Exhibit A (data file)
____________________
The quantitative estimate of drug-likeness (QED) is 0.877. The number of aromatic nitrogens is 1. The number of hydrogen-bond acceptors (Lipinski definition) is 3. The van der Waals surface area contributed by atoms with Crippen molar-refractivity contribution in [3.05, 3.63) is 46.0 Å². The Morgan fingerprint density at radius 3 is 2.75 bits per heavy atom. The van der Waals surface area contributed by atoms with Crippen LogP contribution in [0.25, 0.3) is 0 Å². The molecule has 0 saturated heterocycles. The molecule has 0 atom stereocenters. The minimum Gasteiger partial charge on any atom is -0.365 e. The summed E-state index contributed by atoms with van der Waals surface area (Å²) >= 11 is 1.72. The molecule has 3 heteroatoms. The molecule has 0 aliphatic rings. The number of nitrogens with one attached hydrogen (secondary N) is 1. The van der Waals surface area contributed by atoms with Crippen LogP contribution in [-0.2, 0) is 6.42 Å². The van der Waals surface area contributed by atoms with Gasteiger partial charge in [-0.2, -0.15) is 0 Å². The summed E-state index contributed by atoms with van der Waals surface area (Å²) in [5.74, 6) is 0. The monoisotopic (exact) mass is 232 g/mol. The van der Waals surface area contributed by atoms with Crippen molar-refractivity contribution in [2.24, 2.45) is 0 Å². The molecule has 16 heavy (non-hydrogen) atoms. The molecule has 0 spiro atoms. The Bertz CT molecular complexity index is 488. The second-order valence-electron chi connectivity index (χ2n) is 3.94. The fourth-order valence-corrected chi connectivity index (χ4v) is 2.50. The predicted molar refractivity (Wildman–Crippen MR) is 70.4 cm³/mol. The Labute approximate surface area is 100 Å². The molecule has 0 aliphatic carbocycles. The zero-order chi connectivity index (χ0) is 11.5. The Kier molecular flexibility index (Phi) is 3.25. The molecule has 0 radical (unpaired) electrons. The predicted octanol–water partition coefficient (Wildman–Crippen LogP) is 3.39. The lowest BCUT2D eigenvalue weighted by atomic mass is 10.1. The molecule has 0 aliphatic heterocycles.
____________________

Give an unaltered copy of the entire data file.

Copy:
The quantitative estimate of drug-likeness (QED) is 0.877. The number of aromatic nitrogens is 1. The number of hydrogen-bond acceptors (Lipinski definition) is 3. The van der Waals surface area contributed by atoms with Crippen molar-refractivity contribution in [3.05, 3.63) is 46.0 Å². The Morgan fingerprint density at radius 3 is 2.75 bits per heavy atom. The van der Waals surface area contributed by atoms with Crippen LogP contribution in [0.25, 0.3) is 0 Å². The molecule has 0 saturated heterocycles. The molecule has 0 atom stereocenters. The minimum Gasteiger partial charge on any atom is -0.365 e. The summed E-state index contributed by atoms with van der Waals surface area (Å²) >= 11 is 1.72. The molecule has 3 heteroatoms. The molecule has 0 aliphatic rings. The number of nitrogens with one attached hydrogen (secondary N) is 1. The van der Waals surface area contributed by atoms with Crippen LogP contribution in [-0.2, 0) is 6.42 Å². The van der Waals surface area contributed by atoms with Gasteiger partial charge in [-0.2, -0.15) is 0 Å². The summed E-state index contributed by atoms with van der Waals surface area (Å²) in [5.74, 6) is 0. The monoisotopic (exact) mass is 232 g/mol. The van der Waals surface area contributed by atoms with Crippen molar-refractivity contribution in [2.24, 2.45) is 0 Å². The molecule has 16 heavy (non-hydrogen) atoms. The molecule has 0 spiro atoms. The Bertz CT molecular complexity index is 488. The second-order valence-electron chi connectivity index (χ2n) is 3.94. The fourth-order valence-corrected chi connectivity index (χ4v) is 2.50. The predicted molar refractivity (Wildman–Crippen MR) is 70.4 cm³/mol. The Labute approximate surface area is 100 Å². The molecule has 0 aliphatic carbocycles. The zero-order chi connectivity index (χ0) is 11.5. The Kier molecular flexibility index (Phi) is 3.25. The molecule has 0 radical (unpaired) electrons. The predicted octanol–water partition coefficient (Wildman–Crippen LogP) is 3.39. The lowest BCUT2D eigenvalue weighted by atomic mass is 10.1. The molecule has 0 aliphatic heterocycles.